• Protection from Disease-Causing Free Radicals.
  • Potential Cancer Prevention.
  • Improved Heart Health.
  • Good for Overall Cholesterol Profile.
  • Better Cognitive Function.
  • Blood Pressure and Blood Sugar Aid.
  • Antioxidant-Rich Superfood.

Photo of downtown St. George, Grenada from coolestcarib.com

So! Have some chocolate right now. And remember, it needs to be dark chocolate, preferably 70% or more cacao and sorry, no sugar, in order for it to have these health benefits . Without sugar it truly becomes an acquired taste.  A suggestion is to have it with stevia or honey if you don’t like the bitter taste.

Best in chocolate to you and hope to see you in Grenada at the chocolate fest!

More pics taken this week  in St. George, Grenada click here or follow us on Instagram.com/coolestcarib

More Tesla Solar Powerpacks Arrived at PUERTO RICO

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Since our blog titled, “Elon Musk Willing to Power Puerto Rico” of 6 October, a few hundred Powerwall battery packs for solar power energy arrived in Puerto Rico.

According to *Frederic Lambert of Electrek.co, “The new shipment arrived not long after Musk spoke with Puerto Rico Governor Ricardo Rossello last week to talk about ways for Tesla Energy to help rebuild the power grid destroyed by the two hurricanes that recently hit the Caribbean.”

That’s not all. Elon Musk is now putting extra effort into bringing power back to Puerto Rico AND other affected areas by unveiling his new Tesla Semi truck earlier than planned:

Tesla, the automaker, is changing the planned revealing date of its electric truck, the Tesla Semi, from October 26 to *November 16 (according to Electrek.co) as it focuses on Model 3 production and aiding “power-less” Puerto Rico.

Tesla Semi, Model 3 truck image from trucks.com

Currently, less than 20% of the island has power and some areas may experience months without electricity. That is why Tesla plans to first focus on helping hospitals and medical centers to get stable power.

Puerto Rico and Tesla seem to be committed to work together beyond short-term solutions and rebuild the power system to be more sustainable with solar power and energy storage. Continue reading “More Tesla Solar Powerpacks Arrived at PUERTO RICO”

An Incident Involving a Tree on a Beach

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I recall an incident involving a tree on a beach in Virgin Gorda, British Virgin Islands. I was taking a late evening stroll on the beach and came across some small, green apples (about the size of a small plum) that were washed up on the sand. I kept going and found the tree that carries these fruit. I picked it up and smelled it. It smelled sweet and as I put it in my mouth to taste it, realized what I was doing – it could be poisonous!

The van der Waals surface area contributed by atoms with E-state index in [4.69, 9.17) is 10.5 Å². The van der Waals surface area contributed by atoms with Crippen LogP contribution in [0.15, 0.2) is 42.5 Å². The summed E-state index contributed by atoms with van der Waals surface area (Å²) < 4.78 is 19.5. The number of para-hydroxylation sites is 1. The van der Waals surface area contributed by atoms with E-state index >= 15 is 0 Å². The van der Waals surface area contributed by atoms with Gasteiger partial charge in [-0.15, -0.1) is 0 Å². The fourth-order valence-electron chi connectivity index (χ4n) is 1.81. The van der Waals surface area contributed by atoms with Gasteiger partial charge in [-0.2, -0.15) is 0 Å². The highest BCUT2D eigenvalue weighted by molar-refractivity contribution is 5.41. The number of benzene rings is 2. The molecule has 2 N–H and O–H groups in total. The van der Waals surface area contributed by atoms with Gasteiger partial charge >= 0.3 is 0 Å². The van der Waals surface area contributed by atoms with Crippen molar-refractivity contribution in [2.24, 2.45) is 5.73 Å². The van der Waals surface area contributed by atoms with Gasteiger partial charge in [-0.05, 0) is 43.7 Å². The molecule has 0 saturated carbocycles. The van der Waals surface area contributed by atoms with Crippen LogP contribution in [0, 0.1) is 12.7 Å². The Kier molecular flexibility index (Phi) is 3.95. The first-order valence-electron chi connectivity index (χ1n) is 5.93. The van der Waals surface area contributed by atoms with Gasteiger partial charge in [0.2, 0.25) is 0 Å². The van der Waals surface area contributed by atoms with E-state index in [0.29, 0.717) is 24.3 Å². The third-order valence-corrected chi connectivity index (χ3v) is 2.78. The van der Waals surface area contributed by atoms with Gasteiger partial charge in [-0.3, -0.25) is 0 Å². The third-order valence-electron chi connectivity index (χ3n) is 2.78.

Turns out they are very sweet and extremely poisonous too. Dubbed as the ‘Death Apple’ tree by Columbus, it is also known by islanders not to even come in contact with these trees. They call it the Manchineel Tree. Stories of people who were hiding under these trees from the rain and had sap of these trees drip on them and who then died are well-known in the Caribbean.

Obviously I lived to tell the story, thanks to a wonderful doctor and nurse (I vaguely remember they were the only on the island) who had to be called late that evening because I was suffering from dizziness. A cortisone shot and some activated charcoal had me better within 10 hours, thankfully. But they assured me it could have been deadly.

Here are some pics of the tree’s fruit and an example of a sign that some resorts and authorities may place on the tree to warn people.

LizpianoLizpiano is a journalist, health lover and piano entertainer/singer who travels the world. She holds a B.A. degree with Music and Psychology as well as an MPhil (Masters) of Journalism. Follow her on Instagram: @lizpiano, Twitter: @thelizpiano,  Facebook: lizpiano.  www.lizpiano.com

Aruba – One Happy Island

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By Lizpiano.

ARUBA. This week Arubans are celebrating the return of the wind! One of the most beautiful islands you’ll ever see, here the wind never stops blowing in a, mostly, northerly direction. It is advised to wear a hat to prevent your hair from being blown into a wild, vagrant-like style. And make sure you hold on to that hat or tie it with a string to your head, naturally.

Picture of Eagle Beach

But if it weren’t for the wind, this island would be very, very hot. Unless, of course, there are hurricanes in the rest of the Caribbean occupying, so to speak,  all wind space. That is why Arubans have grown to celebrate the wind, make the most of it, they even miss it when it’s gone: “Aruba has been very hot and windstill lately, so now that the breeze has come back, the sails are out!” (Posted by @dushiyoga)

It’s been said that many a serious water sport enthusiast in Aruba have been very close to Venezuela at some point in their lives. That is, because the northerly wind might have taken them off-shore easily, especially if they are kitesurfers. It’s not that far away (about 17 miles), in fact you can see the country from Aruba.

Another good thing about Aruba is that its located at the southern edge of the Caribbean hurricane belt. So it avoids most of the hurricanes and storms that blow through the Caribbean from the Atlantic Ocean each year. So the best time to visit the island is always.

Some businesses listed on CoolestCarib.com include Casa Del Mar Aruba Beach Resort & Timeshare and Vela Aruba for kitesurfing, windsurfing, kayak rentals and lessons.

Vela Aruba

LizpianoLizpiano is a journalist, health lover and piano entertainer/singer who travels the world. She holds a B.A. degree with Music and Psychology as well as an MPhil (Masters) of Journalism. Follow her on Instagram: @lizpiano, Twitter: @thelizpiano,  Facebook: lizpiano.  www.lizpiano.com